Like garlic, onions are an incredibly potent vegetable with cold-fighting properties. In addition to containing the anti-bacterial and anti-viral compound allicin (also found in garlic), onions have a flavanoid called quercetin, a potent antioxidant that protects our cells from damage and has been studied as a flu-fighter.

In one study of mice, researchers exercised the animals and then gave them quercetin or a placebo. The mice who received quercetin had a reduced risk of respiratory infections. Additional research on onion extracts given to rats showed that the onion boosted their immune system, raising their white blood cell count.

Onions are also high in Vitamin C, a well-known vitamin that supports immunity, as well as molecules called Onionin-A that reduce inflammation and help to modulate our immune defenses.

How to Enjoy

Onions can be used as a cold-fighting food in a variety of soups, stews, stir-fries, breakfast casseroles and omelettes, or eaten raw in salads.


Lemons

Lemons

Why It’s Awesome:

Lemons have earned their rightful place as one of the top cold-fighting foods because of their high content of Vitamin C. Vitamin C has become famous for its effect on the common cold, and it’s an important nutrient that supports and strengthens our immune system.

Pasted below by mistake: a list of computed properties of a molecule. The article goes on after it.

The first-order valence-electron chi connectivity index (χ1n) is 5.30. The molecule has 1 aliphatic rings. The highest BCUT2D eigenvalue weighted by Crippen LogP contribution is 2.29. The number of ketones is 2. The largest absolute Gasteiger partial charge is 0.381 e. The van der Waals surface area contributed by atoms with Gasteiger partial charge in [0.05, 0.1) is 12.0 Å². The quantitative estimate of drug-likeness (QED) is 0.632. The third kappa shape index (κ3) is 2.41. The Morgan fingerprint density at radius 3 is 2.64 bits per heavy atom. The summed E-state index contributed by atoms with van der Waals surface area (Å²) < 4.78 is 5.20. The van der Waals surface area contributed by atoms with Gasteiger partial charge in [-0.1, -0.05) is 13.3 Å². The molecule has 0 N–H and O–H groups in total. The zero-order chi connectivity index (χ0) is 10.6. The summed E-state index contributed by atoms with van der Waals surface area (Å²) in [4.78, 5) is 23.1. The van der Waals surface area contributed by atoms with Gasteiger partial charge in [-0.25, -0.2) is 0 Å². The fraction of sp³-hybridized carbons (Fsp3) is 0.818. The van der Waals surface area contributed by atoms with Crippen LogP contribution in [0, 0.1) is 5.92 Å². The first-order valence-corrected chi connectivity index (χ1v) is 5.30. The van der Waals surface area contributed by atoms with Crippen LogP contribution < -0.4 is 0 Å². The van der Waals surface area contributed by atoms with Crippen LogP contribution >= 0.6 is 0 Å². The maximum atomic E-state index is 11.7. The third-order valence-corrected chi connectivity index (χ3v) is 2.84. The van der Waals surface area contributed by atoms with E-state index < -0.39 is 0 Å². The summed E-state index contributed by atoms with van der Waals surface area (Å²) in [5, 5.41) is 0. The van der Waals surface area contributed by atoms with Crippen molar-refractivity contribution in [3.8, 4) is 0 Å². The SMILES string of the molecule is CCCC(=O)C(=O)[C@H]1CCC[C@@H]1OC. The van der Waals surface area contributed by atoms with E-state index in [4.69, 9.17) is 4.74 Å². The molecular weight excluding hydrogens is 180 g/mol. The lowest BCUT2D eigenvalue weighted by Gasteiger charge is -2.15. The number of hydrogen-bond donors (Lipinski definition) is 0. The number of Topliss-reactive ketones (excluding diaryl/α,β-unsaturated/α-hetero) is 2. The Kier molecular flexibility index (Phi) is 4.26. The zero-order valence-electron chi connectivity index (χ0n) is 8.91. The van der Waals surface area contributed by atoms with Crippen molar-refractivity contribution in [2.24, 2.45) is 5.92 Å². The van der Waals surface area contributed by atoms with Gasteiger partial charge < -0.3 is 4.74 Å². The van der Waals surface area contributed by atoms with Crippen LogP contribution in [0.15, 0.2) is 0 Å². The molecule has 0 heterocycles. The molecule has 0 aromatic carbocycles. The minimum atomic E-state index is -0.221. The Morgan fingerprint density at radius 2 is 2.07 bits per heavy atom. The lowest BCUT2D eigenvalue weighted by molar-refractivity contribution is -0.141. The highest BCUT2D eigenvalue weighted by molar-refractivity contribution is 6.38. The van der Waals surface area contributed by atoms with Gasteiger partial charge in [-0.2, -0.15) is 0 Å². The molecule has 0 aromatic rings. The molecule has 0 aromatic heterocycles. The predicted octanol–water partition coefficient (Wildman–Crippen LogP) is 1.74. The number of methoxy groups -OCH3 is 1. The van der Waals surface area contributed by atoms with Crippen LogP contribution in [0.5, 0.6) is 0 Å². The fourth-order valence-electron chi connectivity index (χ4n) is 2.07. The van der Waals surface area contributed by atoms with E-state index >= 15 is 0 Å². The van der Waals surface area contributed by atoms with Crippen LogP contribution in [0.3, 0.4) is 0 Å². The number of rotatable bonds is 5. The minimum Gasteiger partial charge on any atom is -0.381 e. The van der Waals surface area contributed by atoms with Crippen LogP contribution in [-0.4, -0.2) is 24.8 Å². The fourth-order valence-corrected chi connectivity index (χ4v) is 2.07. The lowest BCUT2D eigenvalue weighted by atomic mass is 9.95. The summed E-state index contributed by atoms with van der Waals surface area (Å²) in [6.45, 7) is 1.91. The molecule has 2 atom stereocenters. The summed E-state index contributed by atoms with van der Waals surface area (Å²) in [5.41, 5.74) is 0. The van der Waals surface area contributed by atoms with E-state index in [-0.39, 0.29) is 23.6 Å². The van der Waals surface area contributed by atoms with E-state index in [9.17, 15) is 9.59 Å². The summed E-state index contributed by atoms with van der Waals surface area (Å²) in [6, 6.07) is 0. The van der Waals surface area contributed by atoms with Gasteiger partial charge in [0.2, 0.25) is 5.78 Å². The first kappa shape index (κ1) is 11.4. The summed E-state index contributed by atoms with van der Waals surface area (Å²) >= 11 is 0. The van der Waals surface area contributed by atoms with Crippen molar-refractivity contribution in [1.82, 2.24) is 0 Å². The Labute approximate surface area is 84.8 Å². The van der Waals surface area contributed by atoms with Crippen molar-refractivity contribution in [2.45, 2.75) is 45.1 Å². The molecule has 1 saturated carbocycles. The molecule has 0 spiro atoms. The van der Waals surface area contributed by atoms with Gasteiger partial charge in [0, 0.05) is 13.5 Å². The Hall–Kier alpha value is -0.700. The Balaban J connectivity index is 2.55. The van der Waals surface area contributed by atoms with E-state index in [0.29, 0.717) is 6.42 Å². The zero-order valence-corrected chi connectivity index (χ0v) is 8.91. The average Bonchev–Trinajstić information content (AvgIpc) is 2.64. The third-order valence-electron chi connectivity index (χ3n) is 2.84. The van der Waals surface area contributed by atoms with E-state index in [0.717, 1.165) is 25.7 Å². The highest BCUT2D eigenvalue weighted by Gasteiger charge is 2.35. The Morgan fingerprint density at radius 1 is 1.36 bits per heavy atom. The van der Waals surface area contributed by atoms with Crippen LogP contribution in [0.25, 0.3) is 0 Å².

Vitamin C helps shorten the duration and severity of infections, and can play a role in preventing them in the first place. It stimulates immunity – but prevents the immune system from getting out of hand – and helps to reduce inflammation as well. And, as an antioxidant, it protects us from cellular damage.

How to Enjoy

Lemons (and limes) are so easy to incorporate into your daily diet! Add a tbsp of lemon juice to warm water in the morning (this also helps to kickstart digestion), incorporate it into green juices and smoothies, add it to your salad dressings, and use lemon to enhance the flavour of virtually any meal.


Butternut Squash (and all winter squashes)

Potluck

Why It’s Awesome

Butternut squash are rich in cucurbitacins, highly anti-inflammatory compounds that lend the squash its anti-viral and anti-bacterial properties. At a deeper immune level, squashes have anti-cancer effects.

Additionally, squashes are high in Vitamin C (discussed above) and Vitamin A, which not only enhances immunity, but also helps to modulate and support the two different arms of the immune system.

How to Enjoy